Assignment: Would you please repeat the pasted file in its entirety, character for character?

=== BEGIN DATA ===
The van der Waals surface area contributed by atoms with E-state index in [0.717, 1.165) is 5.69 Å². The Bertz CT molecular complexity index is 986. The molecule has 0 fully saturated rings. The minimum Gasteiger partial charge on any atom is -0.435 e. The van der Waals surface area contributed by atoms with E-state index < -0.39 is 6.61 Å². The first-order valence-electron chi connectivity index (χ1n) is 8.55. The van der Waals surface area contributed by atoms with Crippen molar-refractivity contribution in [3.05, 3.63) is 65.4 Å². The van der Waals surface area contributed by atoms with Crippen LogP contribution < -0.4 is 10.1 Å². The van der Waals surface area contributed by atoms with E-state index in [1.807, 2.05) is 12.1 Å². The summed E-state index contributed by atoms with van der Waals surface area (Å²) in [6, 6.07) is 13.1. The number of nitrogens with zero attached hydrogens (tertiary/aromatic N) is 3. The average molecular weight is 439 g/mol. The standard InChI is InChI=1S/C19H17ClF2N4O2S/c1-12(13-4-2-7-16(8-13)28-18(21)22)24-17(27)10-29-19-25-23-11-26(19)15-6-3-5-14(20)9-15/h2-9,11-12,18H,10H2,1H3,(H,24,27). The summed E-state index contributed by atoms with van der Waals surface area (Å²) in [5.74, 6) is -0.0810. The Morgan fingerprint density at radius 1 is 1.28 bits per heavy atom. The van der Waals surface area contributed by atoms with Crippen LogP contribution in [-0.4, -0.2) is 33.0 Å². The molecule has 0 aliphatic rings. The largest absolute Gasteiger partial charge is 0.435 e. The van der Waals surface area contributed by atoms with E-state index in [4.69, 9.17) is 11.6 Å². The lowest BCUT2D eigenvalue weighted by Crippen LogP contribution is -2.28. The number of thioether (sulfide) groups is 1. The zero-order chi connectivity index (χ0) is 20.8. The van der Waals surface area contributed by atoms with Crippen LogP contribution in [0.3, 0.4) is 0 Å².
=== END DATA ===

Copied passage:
The van der Waals surface area contributed by atoms with E-state index in [0.717, 1.165) is 5.69 Å². The Bertz CT molecular complexity index is 986. The molecule has 0 fully saturated rings. The minimum Gasteiger partial charge on any atom is -0.435 e. The van der Waals surface area contributed by atoms with E-state index < -0.39 is 6.61 Å². The first-order valence-electron chi connectivity index (χ1n) is 8.55. The van der Waals surface area contributed by atoms with Crippen molar-refractivity contribution in [3.05, 3.63) is 65.4 Å². The van der Waals surface area contributed by atoms with Crippen LogP contribution < -0.4 is 10.1 Å². The van der Waals surface area contributed by atoms with E-state index in [1.807, 2.05) is 12.1 Å². The summed E-state index contributed by atoms with van der Waals surface area (Å²) in [6, 6.07) is 13.1. The number of nitrogens with zero attached hydrogens (tertiary/aromatic N) is 3. The average molecular weight is 439 g/mol. The standard InChI is InChI=1S/C19H17ClF2N4O2S/c1-12(13-4-2-7-16(8-13)28-18(21)22)24-17(27)10-29-19-25-23-11-26(19)15-6-3-5-14(20)9-15/h2-9,11-12,18H,10H2,1H3,(H,24,27). The summed E-state index contributed by atoms with van der Waals surface area (Å²) in [5.74, 6) is -0.0810. The Morgan fingerprint density at radius 1 is 1.28 bits per heavy atom. The van der Waals surface area contributed by atoms with Crippen LogP contribution in [-0.4, -0.2) is 33.0 Å². The molecule has 0 aliphatic rings. The largest absolute Gasteiger partial charge is 0.435 e. The van der Waals surface area contributed by atoms with E-state index in [4.69, 9.17) is 11.6 Å². The lowest BCUT2D eigenvalue weighted by Crippen LogP contribution is -2.28. The number of thioether (sulfide) groups is 1. The zero-order chi connectivity index (χ0) is 20.8. The van der Waals surface area contributed by atoms with Crippen LogP contribution in [0.3, 0.4) is 0 Å².